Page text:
Almost at our destination we skirted Blackhall Yard which originally housed a 16th century mansion for the first mayor of Kendal Henry Wilson and later became Hodgson’s Black Hall Brush Factory. There is a replica of the hog with bristles sign still hanging near the yard but one of the original wooden hogs can be seen at the Museum of Lakeland Life at Abbot Hall.

Finally Charlies and that long (er-hum) awaited cuppa but before we could enjoy the delights of an Earl Grey tea or three there was one last historic footnote. Charlies cafe is sited in the old house that Bonnie Prince Charlie is reputed to have stayed in on his retreat from Derby in 1745 and is where he was cared for by the Misses Thompson (make of that what you will). Ironically the house is said to have provided the same bed to the Bonnie Prince’s pursuer the Duke of Cumberland the very next night. Hope they changed the sheets … were there sheets…?

Amazing what a short walk can reveal. The same is true for a flying visit.

Yesterday I was in Carlisle to meet up with friends at Tullie House museum. I love this museum and the fact that I picked up a season ticket for £6.50 on my last trip has helped me appreciate it even more.

Having had a super catch up and lunch in the museum cafe I enjoyed an hour looking at the Percy Kelly retrospective. The work of this amazing artist is right up my street. Driven to draw everyday he generally had a linear and angular style with all those clean lined edges I find so satisfying. In addition to the drawings, paintings and prints I discovered textile prints and multi-media examples of his work. All wonderful but for me the most beautiful exhibits are his letters. He was an inveterate letter writer writing in a clear copperplate hand around the drawings he incorporated into his correspondence. His letters are erudite and incredibly illustrated how fortunate were his friends to receive them. No wonder so many survive they must have been treasured. If you have a chance to see this exhibition (which I hear is now staying in Tullie House until mid-February) I would thoroughly recommend going.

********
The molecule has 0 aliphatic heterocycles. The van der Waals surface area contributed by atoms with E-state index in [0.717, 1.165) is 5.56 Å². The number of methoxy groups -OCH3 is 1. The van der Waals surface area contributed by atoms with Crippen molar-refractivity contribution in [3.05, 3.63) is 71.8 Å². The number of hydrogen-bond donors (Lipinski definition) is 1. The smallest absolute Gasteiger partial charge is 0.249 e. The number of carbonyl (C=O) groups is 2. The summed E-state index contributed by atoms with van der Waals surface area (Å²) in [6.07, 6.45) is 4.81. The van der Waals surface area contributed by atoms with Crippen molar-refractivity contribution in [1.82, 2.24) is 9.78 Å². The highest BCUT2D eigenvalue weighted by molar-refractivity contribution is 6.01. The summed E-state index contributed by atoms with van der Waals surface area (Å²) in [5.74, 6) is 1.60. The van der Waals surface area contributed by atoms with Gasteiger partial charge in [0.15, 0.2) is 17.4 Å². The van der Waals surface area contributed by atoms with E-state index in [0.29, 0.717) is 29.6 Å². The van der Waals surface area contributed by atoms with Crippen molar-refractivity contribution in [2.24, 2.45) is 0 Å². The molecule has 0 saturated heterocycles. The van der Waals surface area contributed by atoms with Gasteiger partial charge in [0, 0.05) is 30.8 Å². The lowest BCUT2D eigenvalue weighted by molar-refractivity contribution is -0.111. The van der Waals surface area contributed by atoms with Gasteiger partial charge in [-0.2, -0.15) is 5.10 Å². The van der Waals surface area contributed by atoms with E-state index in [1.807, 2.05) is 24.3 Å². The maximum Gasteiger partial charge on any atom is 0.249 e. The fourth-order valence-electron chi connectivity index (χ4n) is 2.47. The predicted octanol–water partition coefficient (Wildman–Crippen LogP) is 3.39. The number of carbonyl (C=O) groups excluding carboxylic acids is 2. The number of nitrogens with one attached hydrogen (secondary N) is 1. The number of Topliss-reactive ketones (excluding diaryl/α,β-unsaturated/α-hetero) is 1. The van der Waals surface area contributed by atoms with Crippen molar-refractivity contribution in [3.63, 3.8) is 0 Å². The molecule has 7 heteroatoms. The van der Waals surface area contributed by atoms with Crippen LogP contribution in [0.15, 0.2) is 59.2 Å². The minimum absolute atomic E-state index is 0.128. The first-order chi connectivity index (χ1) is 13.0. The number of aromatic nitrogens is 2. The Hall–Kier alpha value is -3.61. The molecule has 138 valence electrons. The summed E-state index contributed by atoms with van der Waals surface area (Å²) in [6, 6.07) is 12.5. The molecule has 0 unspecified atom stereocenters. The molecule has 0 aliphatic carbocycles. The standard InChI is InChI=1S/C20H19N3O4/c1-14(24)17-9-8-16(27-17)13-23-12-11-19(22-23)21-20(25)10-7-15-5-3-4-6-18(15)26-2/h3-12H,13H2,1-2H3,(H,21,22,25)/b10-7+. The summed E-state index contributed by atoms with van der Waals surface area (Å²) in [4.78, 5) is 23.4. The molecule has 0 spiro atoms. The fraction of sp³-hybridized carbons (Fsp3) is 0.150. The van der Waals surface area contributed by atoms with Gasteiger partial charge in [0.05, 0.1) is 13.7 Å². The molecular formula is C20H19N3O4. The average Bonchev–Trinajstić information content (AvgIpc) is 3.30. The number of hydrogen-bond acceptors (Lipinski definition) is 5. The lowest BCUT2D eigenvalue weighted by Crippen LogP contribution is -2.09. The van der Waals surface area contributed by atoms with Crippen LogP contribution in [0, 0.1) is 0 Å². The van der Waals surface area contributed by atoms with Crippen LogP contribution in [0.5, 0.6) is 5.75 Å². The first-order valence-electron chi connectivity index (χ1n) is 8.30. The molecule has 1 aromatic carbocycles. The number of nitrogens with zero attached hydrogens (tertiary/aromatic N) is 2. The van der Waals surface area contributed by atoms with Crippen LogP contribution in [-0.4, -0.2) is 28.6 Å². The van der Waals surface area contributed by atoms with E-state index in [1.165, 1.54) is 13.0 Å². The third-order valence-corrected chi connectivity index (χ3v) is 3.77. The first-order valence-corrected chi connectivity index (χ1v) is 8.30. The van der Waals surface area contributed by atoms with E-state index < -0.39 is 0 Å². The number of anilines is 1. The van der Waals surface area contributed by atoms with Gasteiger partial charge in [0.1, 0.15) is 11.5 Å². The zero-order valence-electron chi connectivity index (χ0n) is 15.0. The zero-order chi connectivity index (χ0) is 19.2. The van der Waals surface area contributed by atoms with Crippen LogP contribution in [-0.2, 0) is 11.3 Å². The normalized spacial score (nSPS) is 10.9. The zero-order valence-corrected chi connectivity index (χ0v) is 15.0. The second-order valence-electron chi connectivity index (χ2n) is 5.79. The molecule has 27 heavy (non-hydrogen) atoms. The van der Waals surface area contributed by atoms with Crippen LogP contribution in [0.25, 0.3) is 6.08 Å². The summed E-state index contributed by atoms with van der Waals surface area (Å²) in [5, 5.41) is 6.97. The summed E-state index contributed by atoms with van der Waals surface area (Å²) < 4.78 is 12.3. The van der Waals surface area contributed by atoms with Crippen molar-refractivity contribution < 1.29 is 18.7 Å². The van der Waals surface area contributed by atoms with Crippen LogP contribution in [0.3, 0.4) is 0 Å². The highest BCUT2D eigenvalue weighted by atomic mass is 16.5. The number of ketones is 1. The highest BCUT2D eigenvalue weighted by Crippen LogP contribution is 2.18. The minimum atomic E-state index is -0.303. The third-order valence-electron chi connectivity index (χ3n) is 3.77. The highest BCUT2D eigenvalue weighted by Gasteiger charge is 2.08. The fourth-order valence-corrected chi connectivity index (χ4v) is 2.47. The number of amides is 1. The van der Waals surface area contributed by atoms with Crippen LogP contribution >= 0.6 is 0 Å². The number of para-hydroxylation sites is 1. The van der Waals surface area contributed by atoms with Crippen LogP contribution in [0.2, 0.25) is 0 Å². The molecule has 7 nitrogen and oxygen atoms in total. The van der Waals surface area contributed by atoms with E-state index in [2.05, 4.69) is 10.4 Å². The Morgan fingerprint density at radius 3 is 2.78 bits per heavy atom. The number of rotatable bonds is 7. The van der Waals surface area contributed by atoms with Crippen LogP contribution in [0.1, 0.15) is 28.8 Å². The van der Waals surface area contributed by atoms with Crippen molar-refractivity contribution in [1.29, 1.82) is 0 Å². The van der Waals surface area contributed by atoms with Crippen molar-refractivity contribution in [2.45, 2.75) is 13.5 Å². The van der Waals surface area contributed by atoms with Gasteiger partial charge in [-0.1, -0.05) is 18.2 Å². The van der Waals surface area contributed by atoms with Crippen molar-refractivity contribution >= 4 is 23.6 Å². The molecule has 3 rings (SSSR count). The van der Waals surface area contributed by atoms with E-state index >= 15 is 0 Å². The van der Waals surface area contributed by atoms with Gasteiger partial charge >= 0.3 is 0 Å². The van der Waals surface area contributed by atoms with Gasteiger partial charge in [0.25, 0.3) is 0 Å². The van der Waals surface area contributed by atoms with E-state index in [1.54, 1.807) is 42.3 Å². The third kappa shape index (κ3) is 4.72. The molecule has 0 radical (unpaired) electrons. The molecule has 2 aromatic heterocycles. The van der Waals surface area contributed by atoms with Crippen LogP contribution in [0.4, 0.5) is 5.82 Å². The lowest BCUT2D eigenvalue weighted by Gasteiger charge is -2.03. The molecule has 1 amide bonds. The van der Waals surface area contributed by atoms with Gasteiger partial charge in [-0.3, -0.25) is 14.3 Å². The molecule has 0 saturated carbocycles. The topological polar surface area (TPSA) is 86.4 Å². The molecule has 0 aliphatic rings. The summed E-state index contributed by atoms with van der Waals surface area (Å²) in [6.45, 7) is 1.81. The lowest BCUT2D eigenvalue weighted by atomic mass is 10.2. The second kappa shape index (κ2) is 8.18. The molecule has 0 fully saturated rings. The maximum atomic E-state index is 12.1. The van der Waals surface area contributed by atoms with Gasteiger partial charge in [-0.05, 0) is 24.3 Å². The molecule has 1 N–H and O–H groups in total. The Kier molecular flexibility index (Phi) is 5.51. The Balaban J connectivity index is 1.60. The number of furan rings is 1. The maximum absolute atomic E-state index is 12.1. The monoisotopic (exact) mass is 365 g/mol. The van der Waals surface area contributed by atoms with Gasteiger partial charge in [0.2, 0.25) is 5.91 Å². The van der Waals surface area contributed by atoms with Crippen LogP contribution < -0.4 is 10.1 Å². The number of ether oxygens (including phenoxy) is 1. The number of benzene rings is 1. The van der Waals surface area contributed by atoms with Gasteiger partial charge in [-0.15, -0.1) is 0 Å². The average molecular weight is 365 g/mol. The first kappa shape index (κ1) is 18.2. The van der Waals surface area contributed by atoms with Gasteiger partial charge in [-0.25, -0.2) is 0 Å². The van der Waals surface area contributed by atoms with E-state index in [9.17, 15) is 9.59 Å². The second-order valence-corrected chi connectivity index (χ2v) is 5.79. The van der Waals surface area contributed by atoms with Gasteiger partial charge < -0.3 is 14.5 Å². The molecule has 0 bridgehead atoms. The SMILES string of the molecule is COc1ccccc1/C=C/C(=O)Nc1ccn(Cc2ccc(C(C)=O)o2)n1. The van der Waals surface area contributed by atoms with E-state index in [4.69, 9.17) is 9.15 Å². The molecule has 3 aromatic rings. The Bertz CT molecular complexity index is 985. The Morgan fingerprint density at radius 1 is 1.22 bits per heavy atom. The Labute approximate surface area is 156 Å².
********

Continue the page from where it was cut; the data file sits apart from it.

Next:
Understandably no photos were allowed of the Percy Kelly exhibition however elsewhere in Tullie House you are generally allowed to take snaps and I grabbed one of Tullie House’s latest acquisition, Driggsby.

Sadly Driggsby a rare Fin Whale was found in 2014 by a dog walker at Drigg in West Cumbria. The young whale had already perished but has been kept in the county to illustrate the wonderful sea life we have around our shores and to act as a reminder to care for the environment that sustains these amazing creatures.

Lest I leave you on a sad note here is something that made me smile. Having completed our walk down Stricklandgate J, JF and myself trotted into Kendal Library and popped our heads into the colourful children’s library where we were bowled over by our talented friend AW’s fabulous display.

Hope her hard work leaves you smiling too.

Until next we meet,

Moke xxx

Spuds

Hello All

Since my return from inter-railing around Germany last autumn I have been craving the delicious potato pancakes that my cousin RP made. Perfect fodder for these cold days. Mouth already watering I quickly checked out the recipe. And away I went.

I confess the thought of hand grating numerous potatoes was off putting but modern technology came to the aid of this lazy cook.

Whizz…whizz and hey presto grated potatoes!

Egg, breadcrumbs and seasoning added, frying pan of delight do your stuff.